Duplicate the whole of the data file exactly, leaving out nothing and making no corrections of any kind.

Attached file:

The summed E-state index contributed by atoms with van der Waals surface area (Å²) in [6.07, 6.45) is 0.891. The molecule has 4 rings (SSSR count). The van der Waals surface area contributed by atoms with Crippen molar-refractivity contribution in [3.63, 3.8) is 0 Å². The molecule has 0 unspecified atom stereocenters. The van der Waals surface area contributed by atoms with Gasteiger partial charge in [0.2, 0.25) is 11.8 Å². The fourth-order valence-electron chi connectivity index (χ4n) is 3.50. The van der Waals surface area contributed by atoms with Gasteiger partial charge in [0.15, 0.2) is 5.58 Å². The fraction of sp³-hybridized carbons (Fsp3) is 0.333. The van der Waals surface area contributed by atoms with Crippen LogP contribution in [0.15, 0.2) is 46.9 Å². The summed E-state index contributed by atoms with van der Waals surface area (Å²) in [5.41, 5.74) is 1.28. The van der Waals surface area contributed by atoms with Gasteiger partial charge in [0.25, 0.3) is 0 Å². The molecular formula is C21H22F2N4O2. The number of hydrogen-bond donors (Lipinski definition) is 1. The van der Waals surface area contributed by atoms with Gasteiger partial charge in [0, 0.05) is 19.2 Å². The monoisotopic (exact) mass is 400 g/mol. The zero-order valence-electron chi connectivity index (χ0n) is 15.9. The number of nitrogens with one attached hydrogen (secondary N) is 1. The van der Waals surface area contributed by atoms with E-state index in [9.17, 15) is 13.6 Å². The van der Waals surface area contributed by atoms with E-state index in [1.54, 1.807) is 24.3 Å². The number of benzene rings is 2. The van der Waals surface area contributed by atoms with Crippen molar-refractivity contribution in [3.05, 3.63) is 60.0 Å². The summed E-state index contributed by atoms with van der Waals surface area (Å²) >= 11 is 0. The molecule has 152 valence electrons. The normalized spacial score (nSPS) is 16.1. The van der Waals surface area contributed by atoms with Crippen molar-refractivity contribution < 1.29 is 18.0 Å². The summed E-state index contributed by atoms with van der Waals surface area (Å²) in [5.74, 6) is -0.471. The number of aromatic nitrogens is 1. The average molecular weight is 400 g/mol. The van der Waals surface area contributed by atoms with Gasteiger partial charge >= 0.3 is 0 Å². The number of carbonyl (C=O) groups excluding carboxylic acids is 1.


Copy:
The summed E-state index contributed by atoms with van der Waals surface area (Å²) in [6.07, 6.45) is 0.891. The molecule has 4 rings (SSSR count). The van der Waals surface area contributed by atoms with Crippen molar-refractivity contribution in [3.63, 3.8) is 0 Å². The molecule has 0 unspecified atom stereocenters. The van der Waals surface area contributed by atoms with Gasteiger partial charge in [0.2, 0.25) is 11.8 Å². The fourth-order valence-electron chi connectivity index (χ4n) is 3.50. The van der Waals surface area contributed by atoms with Gasteiger partial charge in [0.15, 0.2) is 5.58 Å². The fraction of sp³-hybridized carbons (Fsp3) is 0.333. The van der Waals surface area contributed by atoms with Crippen LogP contribution in [0.15, 0.2) is 46.9 Å². The summed E-state index contributed by atoms with van der Waals surface area (Å²) in [5.41, 5.74) is 1.28. The van der Waals surface area contributed by atoms with Gasteiger partial charge in [0.25, 0.3) is 0 Å². The molecular formula is C21H22F2N4O2. The number of hydrogen-bond donors (Lipinski definition) is 1. The van der Waals surface area contributed by atoms with Gasteiger partial charge in [0, 0.05) is 19.2 Å². The monoisotopic (exact) mass is 400 g/mol. The zero-order valence-electron chi connectivity index (χ0n) is 15.9. The number of nitrogens with one attached hydrogen (secondary N) is 1. The van der Waals surface area contributed by atoms with E-state index in [9.17, 15) is 13.6 Å². The van der Waals surface area contributed by atoms with E-state index in [1.54, 1.807) is 24.3 Å². The number of benzene rings is 2. The van der Waals surface area contributed by atoms with Crippen molar-refractivity contribution in [3.05, 3.63) is 60.0 Å². The summed E-state index contributed by atoms with van der Waals surface area (Å²) >= 11 is 0. The molecule has 152 valence electrons. The normalized spacial score (nSPS) is 16.1. The van der Waals surface area contributed by atoms with Crippen molar-refractivity contribution < 1.29 is 18.0 Å². The summed E-state index contributed by atoms with van der Waals surface area (Å²) in [5.74, 6) is -0.471. The number of aromatic nitrogens is 1. The average molecular weight is 400 g/mol. The van der Waals surface area contributed by atoms with Gasteiger partial charge >= 0.3 is 0 Å². The number of carbonyl (C=O) groups excluding carboxylic acids is 1.